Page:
While the previous Assassin’s Creed games have been open world, this game feels like that direction has been fully realised, more so than the series has ever managed before. The world map feels massive, and is filled with things to find and explore. Not only that, it’s gorgeous looking. With locations from rolling sand dunes as far as the eye can see, to flooded forests full of colour, to packed cityscapes, bringing back some more of the original Assassin’s Creed throughout.

Being set in Egypt works a lot in its favour too. While some games with maps this big can feel empty, the tombs and crypts littering the landscape make delving below intriguing and rewarding. Plus, even when you are riding though an endless desert, the game throws enough weird things at you to keep the journey interesting.

Surprisingly, part of the reason I enjoyed the game as much as I did are the main characters; Bayek and his partner Aya. Ubisoft have flip flopped with their game’s protagonists, especially the Assassin’s Creed series. Bayek manages to be a likeable character who isn’t just an Ezio clone. He is honourable, stoic, but not without humour to him. He feels more like a fleshed out person than I’m used to seeing in these murder simulators.

While he can seem serious of dismissive of a lot of the people he interacts with, the game isn’t afraid to let him be silly. Some of the people he encounters are barmy enough to even cause him a chuckle and to say “fuck it I’ll just go along with it”. But my favourite thing about him is how melts every time he interacts with children, which is so fucking cute. Despite the rage and righteous justice he extracts on those he feels wronged him, he still comes across as a very likeable guy who you want to see succeed.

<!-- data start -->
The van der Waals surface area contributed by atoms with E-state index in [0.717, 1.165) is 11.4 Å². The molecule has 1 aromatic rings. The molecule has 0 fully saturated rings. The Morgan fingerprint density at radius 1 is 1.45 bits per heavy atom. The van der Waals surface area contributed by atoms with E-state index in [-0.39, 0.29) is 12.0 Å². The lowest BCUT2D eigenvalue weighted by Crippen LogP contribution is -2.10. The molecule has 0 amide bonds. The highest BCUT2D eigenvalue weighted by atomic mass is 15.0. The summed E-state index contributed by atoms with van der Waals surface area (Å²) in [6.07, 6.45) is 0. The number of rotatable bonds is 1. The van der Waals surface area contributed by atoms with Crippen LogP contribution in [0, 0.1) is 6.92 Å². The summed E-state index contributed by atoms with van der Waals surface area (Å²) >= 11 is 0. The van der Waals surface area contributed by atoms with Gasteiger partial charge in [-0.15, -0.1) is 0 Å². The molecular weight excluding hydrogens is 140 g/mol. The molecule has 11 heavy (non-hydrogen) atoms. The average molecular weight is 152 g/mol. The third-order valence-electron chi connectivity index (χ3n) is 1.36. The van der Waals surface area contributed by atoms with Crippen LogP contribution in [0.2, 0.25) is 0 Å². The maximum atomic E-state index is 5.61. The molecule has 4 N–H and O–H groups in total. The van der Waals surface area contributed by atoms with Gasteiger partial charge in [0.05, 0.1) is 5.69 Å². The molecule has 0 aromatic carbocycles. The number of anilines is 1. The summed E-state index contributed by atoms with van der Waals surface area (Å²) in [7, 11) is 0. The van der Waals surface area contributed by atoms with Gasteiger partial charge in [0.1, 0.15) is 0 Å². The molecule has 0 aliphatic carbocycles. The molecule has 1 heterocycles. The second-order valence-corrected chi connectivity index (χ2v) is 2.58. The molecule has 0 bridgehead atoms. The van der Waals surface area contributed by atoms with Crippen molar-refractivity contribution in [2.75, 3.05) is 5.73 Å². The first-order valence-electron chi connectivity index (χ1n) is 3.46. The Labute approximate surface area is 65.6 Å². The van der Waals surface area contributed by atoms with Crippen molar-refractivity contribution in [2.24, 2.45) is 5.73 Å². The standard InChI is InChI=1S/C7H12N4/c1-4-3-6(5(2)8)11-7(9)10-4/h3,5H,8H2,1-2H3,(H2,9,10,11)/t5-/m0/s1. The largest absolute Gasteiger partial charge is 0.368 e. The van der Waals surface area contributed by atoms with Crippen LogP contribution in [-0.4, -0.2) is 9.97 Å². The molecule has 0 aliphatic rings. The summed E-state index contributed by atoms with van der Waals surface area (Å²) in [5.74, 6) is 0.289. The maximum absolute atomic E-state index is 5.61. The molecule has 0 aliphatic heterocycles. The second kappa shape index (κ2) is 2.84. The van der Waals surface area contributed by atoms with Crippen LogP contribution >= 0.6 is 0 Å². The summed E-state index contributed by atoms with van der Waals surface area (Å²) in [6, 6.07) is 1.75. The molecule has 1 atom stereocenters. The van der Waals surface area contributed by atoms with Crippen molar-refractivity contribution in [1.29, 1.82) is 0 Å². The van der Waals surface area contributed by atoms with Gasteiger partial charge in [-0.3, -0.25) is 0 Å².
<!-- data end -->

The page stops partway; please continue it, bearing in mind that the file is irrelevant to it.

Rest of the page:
Aya is something else. While we don’t see her all too often, she seems to be having the more traditional Assassin’s Creed protagonist experience. She latches onto famous figures and has a story more in line with the Assassin’s Creed games of old; being roped into political intrigue and starting to believe in something bigger than herself. The brief interactions between her and Bayek are really good, as he is far more reluctant to commit himself to the same higher cause.

Assassin’s Creed Origins creates a beautiful and interesting world I enjoyed spending time in, to the point that I went back and continued to tick boxes off the infamous Ubisoft checklist. The only downside is that the combat which, while different than the counter based death tornado of previous games, is a little dull. To begin with it felt unresponsive and frustrating, where you could get taken down too easily. But once you invest a few skill upgrades and get a decent weapon, it becomes a triviality where you can take down six guys with two button presses.

This game finds itself so high on my list because it kept me coming back. A lot of games I’ve written about so far on my list, I sometimes had to remind myself to go and play them. As good as they were, they weren’t at the front of my mind. Origins was something I would just start playing without thinking. I don’t know where Ubisoft are going to go from here, whether they’re going to stick to a more infrequent release schedule, which I think they should, or go back to an annual one. But right now, my feelings on the franchise are pretty good.